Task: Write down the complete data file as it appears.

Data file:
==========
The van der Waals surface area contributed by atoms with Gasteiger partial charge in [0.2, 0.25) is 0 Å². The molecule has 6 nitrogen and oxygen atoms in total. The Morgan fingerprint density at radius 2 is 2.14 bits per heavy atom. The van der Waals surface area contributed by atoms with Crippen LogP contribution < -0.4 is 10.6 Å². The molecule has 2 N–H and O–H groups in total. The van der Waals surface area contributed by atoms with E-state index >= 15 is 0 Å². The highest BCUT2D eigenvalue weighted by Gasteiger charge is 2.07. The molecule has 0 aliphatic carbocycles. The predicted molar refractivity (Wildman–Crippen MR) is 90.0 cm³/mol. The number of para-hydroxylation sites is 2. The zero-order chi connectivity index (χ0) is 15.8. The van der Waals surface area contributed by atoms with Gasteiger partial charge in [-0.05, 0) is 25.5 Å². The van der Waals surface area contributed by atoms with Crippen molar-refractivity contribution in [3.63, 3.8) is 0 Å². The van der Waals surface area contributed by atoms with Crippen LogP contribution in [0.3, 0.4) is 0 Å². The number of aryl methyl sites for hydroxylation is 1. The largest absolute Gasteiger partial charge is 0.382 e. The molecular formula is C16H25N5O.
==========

The van der Waals surface area contributed by atoms with Gasteiger partial charge in [0.2, 0.25) is 0 Å². The molecule has 6 nitrogen and oxygen atoms in total. The Morgan fingerprint density at radius 2 is 2.14 bits per heavy atom. The van der Waals surface area contributed by atoms with Crippen LogP contribution < -0.4 is 10.6 Å². The molecule has 2 N–H and O–H groups in total. The van der Waals surface area contributed by atoms with E-state index >= 15 is 0 Å². The highest BCUT2D eigenvalue weighted by Gasteiger charge is 2.07. The molecule has 0 aliphatic carbocycles. The predicted molar refractivity (Wildman–Crippen MR) is 90.0 cm³/mol. The number of para-hydroxylation sites is 2. The zero-order chi connectivity index (χ0) is 15.8. The van der Waals surface area contributed by atoms with Gasteiger partial charge in [-0.05, 0) is 25.5 Å². The van der Waals surface area contributed by atoms with Crippen molar-refractivity contribution in [3.63, 3.8) is 0 Å². The van der Waals surface area contributed by atoms with Crippen LogP contribution in [0.3, 0.4) is 0 Å². The number of aryl methyl sites for hydroxylation is 1. The largest absolute Gasteiger partial charge is 0.382 e. The molecular formula is C16H25N5O.